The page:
• LP News September 1998 - Effective telephone fundraising methods Page 2 of2 - This type of matching arrangement is a great motivator: Major donors are more comfortable since they are not being asked to go it alone with only their own contribution. These up-front donations of $500 or more help /"-;, motivate rank-and-file donors, since callers will tell them that each dollar they give will actually be worth two because of the matching effect! A certain amount of discipline is useful during the calling effort. Example: Elias Israel, the Executive Director for the LP affiliate in Massachusetts, ran a telephone fund raising drive based on a design by Michael Cloud in June of 1998. Eli arranged for volunteers working from home to telephone him each evening to report their specific results: How many calls attempted, who was reached, who got messages left, and who pledged money to the cause. Eli, in turn, kicked out electronic mail updates to the team each day summarizing the amount of major donor matching pledges remaining, total raised from each source, and remaining goal amount. Over a two week period, nine volunteers called about 450 members, with the State Chair calling about a dozen major donors. The result of Massachusetts first effort at telephone fundraising: Almost $14,000 raised in 15 days -- more than enough to fund the paid portion of the Massachusetts statewide ballot drive. Think about what that amount (or more, depending on your participation level) could do for you in this important, pre-election time. To be successful, you must raise money regularly and efficiently. This method is far superior to direct mail in many ways: Its personal, fast, project-specific, and tends to involve a good number of activists working together. Not only does telephone fundraising build teamwork, a successful fundraising drive reinforces the values which cause our supporters to donate in the first place -- and this success breeds future successes. You can do this. It will work for you. Start now for the November elections, and youll have the biggest campaign war chest in your states history. Period. * Contact Mark Tuniewicz (nhliberty@aol.com) or Elias Israel (eisrael@la~ma.org) for an e-mailed copy of the LPMA fundraising plan. Thanks to all the LPMA volunteers and donors for the inspiration for this column. E-mail Mark with your ideas for future "How-To" topics. LP HOME I PREVIOUS ARTICLE I NEXT ARTICLE I TABLE OF CONTENTShttp;llwww.lp.org/lpnl9809-fundraising.html 2/2112002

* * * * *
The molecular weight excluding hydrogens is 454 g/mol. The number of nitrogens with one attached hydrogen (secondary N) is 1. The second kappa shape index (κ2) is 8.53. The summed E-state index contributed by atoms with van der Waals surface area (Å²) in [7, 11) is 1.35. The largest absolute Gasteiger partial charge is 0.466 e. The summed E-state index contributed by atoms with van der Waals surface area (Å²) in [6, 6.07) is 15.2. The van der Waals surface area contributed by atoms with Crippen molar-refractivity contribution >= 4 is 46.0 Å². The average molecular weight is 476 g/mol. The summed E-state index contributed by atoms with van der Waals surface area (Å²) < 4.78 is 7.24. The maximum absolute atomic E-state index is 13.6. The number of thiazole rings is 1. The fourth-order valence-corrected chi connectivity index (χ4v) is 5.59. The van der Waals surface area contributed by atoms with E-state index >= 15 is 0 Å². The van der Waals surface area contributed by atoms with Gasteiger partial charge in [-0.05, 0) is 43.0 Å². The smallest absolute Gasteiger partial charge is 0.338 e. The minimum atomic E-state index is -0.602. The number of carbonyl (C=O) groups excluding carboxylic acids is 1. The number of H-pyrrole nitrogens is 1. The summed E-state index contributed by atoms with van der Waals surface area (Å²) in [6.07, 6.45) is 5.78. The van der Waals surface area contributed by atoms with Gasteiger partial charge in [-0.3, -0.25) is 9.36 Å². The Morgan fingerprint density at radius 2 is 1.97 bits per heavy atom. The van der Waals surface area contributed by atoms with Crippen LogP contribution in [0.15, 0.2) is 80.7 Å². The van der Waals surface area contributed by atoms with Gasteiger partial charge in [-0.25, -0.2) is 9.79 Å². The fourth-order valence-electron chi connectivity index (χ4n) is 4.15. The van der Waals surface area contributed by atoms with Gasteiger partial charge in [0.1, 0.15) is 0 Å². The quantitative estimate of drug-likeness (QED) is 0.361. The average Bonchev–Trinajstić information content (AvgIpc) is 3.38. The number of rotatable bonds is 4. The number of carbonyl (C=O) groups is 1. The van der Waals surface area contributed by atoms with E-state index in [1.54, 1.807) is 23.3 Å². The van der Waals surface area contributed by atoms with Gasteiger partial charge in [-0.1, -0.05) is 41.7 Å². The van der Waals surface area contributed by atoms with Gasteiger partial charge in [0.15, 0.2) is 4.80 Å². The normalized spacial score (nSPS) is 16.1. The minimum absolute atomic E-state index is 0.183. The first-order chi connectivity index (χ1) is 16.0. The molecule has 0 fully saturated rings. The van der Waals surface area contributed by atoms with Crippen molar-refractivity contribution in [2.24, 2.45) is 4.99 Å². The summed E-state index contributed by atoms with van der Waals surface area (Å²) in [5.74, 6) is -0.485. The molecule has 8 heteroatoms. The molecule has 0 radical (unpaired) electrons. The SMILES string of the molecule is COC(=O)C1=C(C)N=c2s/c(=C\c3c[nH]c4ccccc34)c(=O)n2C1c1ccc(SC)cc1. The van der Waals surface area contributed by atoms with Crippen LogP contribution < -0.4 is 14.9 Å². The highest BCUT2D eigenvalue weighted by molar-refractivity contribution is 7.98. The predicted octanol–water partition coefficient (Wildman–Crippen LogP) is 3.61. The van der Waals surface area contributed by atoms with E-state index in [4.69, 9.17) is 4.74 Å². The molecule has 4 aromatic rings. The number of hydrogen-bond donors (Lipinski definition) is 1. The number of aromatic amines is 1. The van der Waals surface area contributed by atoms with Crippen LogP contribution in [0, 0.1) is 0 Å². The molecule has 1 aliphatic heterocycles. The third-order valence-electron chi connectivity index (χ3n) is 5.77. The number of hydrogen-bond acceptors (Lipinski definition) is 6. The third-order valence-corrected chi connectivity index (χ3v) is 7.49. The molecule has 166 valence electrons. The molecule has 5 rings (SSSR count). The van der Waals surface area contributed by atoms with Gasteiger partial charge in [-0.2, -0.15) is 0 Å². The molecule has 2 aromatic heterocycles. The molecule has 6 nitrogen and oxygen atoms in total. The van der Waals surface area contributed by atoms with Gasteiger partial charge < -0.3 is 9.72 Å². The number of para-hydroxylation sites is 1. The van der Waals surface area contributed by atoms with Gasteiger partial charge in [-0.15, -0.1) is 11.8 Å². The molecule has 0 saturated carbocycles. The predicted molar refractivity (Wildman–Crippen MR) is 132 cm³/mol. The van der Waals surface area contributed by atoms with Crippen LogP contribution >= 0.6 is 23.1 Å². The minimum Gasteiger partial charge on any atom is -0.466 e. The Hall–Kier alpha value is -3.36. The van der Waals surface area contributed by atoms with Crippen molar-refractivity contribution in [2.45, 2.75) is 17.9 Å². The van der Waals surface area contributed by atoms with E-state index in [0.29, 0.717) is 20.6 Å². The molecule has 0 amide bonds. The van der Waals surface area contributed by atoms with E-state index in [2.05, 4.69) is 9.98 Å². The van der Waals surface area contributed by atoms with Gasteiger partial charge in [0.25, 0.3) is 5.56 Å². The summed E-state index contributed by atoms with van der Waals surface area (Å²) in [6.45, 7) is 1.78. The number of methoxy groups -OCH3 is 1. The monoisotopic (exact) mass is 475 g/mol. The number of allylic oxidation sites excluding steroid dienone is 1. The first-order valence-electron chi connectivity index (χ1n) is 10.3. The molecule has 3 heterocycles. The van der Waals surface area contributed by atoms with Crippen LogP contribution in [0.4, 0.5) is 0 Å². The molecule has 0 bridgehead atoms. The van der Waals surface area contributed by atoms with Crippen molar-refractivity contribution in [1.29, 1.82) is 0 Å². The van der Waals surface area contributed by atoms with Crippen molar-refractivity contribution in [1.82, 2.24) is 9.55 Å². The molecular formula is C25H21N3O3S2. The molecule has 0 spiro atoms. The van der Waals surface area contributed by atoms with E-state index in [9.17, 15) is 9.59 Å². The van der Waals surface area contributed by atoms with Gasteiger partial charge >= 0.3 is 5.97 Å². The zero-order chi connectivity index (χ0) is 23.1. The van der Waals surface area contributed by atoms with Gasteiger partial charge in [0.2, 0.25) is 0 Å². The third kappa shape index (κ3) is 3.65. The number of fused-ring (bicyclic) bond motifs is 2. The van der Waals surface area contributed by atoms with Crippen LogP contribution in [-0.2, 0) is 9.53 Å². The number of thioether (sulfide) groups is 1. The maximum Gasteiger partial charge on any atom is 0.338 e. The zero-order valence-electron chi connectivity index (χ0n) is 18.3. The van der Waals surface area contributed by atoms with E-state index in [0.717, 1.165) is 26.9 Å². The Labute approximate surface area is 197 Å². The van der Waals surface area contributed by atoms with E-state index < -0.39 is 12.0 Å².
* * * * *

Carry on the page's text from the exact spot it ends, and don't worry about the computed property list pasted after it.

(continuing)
• How To Raise Money For The Petition Drive By Phone Calling A Manual For Cook Campaign VolunteersThe fundraising plan described in this manual was designed by Michael Cloud. Mr. Cloudis arguably the best fund raiser in the history of the Libertarian Party and has held keystrategic roles in some of the top campaigns in party history, including Harry Browne1996, Harry Browne 2000, and Carla Howell 2000.This manual was compiled by Elias Israel. At the time of its writing, Mr. Israel was theLibertarian candidate for Lt. Governor of Massachusetts and the Executive Director forthe Libertarian Association of Massachusetts (now the Libertarian Party of Massachu-setts). Page 1 of 8